There were many other cases in the late 80s and early 90s involving software developers either putting drop-dead code in their products or remotely disabling code when they thought the other party was in breach.
Thus, a Dallas medical device software developer was sued in 1989 (the case was settled) for using a phone line to deactivate software that compiled patients' lab results. In 1990, during a dispute about the performance of a piece of code, the developer simply logged in and removed the code, until the licensee released the developer from any liability. The licensee claimed that the general release was signed under duress, since he was being held economic hostage. This was Art Stone Theatrical Corp v Technical Programming and Support Systems, Inc 549 N.Y.S.2d 789 (App. Div. 1990).
In another case widely reported, a small software developer, Logisticon, Inc, installed malware within software delivered to cosmetic company Revlon, which paralysed Revlon's shipping operations for three days (losses were about $20m US) when the developer claimed that Revlon breached the contract. Logisticon simply claimed that this was an "electronic reposession". The case was settled out of court.
In the 1991, the case of Clayton X-Ray Co v Professional Systems Corp, 812 S.W.2d 565 (Mo. Ct. App. 1991), a company likewise involved in a payment dispute, logged into the licensee's computer and disabled the software which they owned. When the licensee tried to log on to see their files, all they saw was a copy of the unpaid bill. A jury awarded the licensee damages, partly because the existence of the logic bomb was not disclosed.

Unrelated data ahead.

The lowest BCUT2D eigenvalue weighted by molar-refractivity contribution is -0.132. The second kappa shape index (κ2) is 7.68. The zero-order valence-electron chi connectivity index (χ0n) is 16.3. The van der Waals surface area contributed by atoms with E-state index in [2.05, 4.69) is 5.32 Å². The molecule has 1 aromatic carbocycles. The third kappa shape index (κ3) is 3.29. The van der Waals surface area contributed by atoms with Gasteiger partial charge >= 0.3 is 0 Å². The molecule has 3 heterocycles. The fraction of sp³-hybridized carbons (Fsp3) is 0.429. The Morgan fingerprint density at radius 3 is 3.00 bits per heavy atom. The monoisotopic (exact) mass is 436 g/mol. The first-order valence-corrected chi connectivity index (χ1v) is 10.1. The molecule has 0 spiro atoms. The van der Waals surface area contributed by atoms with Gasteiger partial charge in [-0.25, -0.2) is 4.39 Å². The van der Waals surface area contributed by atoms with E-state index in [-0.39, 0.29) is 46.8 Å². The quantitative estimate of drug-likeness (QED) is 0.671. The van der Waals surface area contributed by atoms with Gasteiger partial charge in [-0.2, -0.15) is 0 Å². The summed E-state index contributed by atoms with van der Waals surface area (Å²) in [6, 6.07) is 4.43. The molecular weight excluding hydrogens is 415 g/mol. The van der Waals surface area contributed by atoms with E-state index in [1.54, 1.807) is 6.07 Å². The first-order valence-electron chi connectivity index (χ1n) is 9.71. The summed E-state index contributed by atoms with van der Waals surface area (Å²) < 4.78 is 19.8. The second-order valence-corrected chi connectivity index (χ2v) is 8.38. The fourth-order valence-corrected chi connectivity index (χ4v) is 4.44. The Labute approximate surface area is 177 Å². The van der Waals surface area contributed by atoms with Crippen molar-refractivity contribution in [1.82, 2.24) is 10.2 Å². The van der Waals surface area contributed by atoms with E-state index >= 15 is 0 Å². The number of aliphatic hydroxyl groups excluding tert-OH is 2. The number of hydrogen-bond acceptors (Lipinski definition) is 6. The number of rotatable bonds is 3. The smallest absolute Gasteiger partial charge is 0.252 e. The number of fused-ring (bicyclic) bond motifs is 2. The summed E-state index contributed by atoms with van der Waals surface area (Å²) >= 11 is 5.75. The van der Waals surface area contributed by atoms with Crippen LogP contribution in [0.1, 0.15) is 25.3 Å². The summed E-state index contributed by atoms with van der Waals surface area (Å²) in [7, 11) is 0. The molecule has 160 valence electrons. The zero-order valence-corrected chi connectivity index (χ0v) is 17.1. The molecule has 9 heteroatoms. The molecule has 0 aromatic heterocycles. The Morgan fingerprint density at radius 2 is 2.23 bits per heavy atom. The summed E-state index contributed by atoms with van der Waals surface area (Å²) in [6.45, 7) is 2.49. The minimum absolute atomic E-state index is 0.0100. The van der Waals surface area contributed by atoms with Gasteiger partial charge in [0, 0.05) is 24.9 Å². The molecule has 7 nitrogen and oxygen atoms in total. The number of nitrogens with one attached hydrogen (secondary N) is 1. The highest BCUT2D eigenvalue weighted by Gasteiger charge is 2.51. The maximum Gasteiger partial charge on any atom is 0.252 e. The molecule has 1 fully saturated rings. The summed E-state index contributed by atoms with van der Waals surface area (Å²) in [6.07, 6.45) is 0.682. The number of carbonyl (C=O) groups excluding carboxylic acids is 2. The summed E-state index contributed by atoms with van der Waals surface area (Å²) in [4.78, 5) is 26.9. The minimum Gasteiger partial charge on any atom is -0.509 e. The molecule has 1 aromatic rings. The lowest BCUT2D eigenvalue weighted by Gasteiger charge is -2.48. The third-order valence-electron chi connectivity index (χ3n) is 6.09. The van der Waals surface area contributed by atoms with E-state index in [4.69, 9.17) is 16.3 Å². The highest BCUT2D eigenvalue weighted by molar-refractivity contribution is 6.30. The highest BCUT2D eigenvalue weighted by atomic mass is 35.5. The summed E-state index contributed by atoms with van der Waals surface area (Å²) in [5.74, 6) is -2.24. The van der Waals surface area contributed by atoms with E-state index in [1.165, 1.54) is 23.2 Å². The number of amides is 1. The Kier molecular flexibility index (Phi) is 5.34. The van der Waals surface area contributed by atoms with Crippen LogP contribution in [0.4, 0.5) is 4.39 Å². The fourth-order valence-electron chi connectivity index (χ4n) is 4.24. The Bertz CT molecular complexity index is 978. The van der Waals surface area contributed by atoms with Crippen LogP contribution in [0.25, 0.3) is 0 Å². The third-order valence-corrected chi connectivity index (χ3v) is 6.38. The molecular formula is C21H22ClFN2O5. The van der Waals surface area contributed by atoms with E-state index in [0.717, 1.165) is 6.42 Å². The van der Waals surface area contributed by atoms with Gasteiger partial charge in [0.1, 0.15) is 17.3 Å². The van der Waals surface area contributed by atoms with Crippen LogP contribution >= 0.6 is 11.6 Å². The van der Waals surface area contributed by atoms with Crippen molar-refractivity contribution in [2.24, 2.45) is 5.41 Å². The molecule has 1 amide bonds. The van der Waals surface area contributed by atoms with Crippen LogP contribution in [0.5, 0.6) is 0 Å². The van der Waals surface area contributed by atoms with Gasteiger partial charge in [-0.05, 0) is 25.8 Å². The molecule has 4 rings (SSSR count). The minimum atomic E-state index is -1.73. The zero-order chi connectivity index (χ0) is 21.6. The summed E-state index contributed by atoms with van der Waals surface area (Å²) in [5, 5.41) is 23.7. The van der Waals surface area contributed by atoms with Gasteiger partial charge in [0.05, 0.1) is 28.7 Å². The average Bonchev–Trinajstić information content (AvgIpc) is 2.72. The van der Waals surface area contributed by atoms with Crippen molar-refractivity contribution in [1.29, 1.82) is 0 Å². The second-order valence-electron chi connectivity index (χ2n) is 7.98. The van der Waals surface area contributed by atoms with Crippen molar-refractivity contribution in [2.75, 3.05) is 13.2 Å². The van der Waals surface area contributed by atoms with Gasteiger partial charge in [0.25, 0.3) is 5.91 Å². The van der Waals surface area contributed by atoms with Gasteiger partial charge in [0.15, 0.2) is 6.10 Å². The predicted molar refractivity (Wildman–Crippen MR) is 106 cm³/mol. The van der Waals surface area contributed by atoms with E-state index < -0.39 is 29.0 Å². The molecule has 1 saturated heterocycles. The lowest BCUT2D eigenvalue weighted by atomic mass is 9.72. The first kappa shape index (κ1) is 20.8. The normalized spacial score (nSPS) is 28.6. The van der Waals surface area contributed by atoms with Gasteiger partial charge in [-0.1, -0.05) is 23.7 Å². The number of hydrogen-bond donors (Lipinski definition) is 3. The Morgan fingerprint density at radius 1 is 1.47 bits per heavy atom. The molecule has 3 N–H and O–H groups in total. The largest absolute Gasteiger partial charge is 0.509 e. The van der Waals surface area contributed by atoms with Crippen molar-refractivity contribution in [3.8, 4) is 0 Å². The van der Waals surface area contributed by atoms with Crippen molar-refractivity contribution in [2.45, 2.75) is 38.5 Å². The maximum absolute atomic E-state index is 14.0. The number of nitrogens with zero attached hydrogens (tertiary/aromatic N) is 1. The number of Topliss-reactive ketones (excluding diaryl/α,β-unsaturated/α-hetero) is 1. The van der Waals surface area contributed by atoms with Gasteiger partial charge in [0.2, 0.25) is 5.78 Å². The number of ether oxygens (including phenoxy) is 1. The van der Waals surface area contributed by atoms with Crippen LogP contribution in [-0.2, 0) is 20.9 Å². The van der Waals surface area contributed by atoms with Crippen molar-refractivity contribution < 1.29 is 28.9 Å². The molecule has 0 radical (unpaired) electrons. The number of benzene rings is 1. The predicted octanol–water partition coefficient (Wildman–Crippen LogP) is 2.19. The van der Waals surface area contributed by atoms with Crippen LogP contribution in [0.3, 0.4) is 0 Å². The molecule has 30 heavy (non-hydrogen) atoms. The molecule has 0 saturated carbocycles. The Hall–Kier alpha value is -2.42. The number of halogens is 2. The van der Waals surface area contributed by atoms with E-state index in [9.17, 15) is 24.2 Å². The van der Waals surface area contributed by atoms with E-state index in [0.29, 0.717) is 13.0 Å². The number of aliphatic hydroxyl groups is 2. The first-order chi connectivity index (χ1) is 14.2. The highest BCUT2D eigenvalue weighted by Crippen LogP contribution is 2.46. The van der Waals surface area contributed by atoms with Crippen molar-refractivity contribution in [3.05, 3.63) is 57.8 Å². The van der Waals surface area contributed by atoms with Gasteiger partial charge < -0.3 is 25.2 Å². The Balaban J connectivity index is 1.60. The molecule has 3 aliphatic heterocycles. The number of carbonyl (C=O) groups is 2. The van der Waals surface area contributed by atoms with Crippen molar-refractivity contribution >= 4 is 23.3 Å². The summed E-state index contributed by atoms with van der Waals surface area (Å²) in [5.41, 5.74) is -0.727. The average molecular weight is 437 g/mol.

Finally, in Werner, Zaroff, Slotnick, Stern and Askenazy v Lewis 588 N.Y.S.2d 960 (Civ. Ct. 1992), a law firm contracted with a company to develop billing and insurance software. When the software reached a certain number of bills (and when the developer decided it had not been paid) it shut down, disabling access to the law firm's files. The law firm successfully sued, and got punitive damages.
So what is the lesson from all of these cases? First, if you exercise "self help" without telling the purchasor, you may open yourself up to damages. Does the Microsoft EULA adequately tell you what will happen if you don't activate the product or if you can't establish that it is genuine? Well, not exactly. It does tell you that some parts of the product won't work - but it also ambiguously says that the product itself won't work. Moreover, it allows Microsoft, through fine print in a generally unread and non negotiable agreement, to create an opportunity for economic extortion. Remember, all the cases from the 80s and 90s involved sophisticated parties (on both sides) who negotiated individual license agreements - not mass market software.
Balancing the rights of all parties
After this series of cases, many states considered reforming the Uniform Commercial Code to specifically cover those situations when a software developer can resort to self-help. As a result of these efforts, two states, Maryland and Virginia enacted versions of the Uniform Computer Information Transactions Act (UCITA).